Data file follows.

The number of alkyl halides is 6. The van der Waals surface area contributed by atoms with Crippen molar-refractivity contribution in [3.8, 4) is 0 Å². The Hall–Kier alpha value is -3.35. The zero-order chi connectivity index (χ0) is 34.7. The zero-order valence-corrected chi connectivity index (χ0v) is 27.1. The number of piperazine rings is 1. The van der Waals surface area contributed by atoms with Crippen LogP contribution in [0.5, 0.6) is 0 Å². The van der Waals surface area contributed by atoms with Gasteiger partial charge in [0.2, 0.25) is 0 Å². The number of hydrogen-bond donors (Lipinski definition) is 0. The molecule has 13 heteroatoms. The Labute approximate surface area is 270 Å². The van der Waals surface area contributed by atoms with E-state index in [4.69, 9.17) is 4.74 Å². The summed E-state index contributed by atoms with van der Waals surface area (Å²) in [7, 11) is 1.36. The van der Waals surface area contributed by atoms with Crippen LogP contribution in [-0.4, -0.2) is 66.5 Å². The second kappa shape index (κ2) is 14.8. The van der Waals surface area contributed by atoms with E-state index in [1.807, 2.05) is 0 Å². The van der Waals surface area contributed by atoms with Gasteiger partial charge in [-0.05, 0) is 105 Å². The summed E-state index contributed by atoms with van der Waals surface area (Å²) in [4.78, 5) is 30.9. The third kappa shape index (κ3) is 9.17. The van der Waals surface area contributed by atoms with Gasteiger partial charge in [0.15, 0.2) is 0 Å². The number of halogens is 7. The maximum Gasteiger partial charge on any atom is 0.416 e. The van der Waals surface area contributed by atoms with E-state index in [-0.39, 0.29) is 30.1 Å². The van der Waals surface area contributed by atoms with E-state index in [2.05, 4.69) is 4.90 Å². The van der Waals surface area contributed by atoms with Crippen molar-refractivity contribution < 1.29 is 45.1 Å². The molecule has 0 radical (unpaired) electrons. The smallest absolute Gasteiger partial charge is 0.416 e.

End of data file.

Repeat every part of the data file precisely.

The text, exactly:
The number of alkyl halides is 6. The van der Waals surface area contributed by atoms with Crippen molar-refractivity contribution in [3.8, 4) is 0 Å². The Hall–Kier alpha value is -3.35. The zero-order chi connectivity index (χ0) is 34.7. The zero-order valence-corrected chi connectivity index (χ0v) is 27.1. The number of piperazine rings is 1. The van der Waals surface area contributed by atoms with Crippen LogP contribution in [0.5, 0.6) is 0 Å². The van der Waals surface area contributed by atoms with Gasteiger partial charge in [0.2, 0.25) is 0 Å². The number of hydrogen-bond donors (Lipinski definition) is 0. The molecule has 13 heteroatoms. The Labute approximate surface area is 270 Å². The van der Waals surface area contributed by atoms with E-state index in [4.69, 9.17) is 4.74 Å². The summed E-state index contributed by atoms with van der Waals surface area (Å²) in [7, 11) is 1.36. The van der Waals surface area contributed by atoms with Crippen LogP contribution in [-0.4, -0.2) is 66.5 Å². The second kappa shape index (κ2) is 14.8. The van der Waals surface area contributed by atoms with E-state index in [1.807, 2.05) is 0 Å². The van der Waals surface area contributed by atoms with Gasteiger partial charge in [-0.05, 0) is 105 Å². The summed E-state index contributed by atoms with van der Waals surface area (Å²) in [4.78, 5) is 30.9. The third kappa shape index (κ3) is 9.17. The van der Waals surface area contributed by atoms with Gasteiger partial charge in [0.15, 0.2) is 0 Å². The number of halogens is 7. The maximum Gasteiger partial charge on any atom is 0.416 e. The van der Waals surface area contributed by atoms with E-state index in [-0.39, 0.29) is 30.1 Å². The van der Waals surface area contributed by atoms with E-state index in [2.05, 4.69) is 4.90 Å². The van der Waals surface area contributed by atoms with Crippen molar-refractivity contribution < 1.29 is 45.1 Å². The molecule has 0 radical (unpaired) electrons. The smallest absolute Gasteiger partial charge is 0.416 e.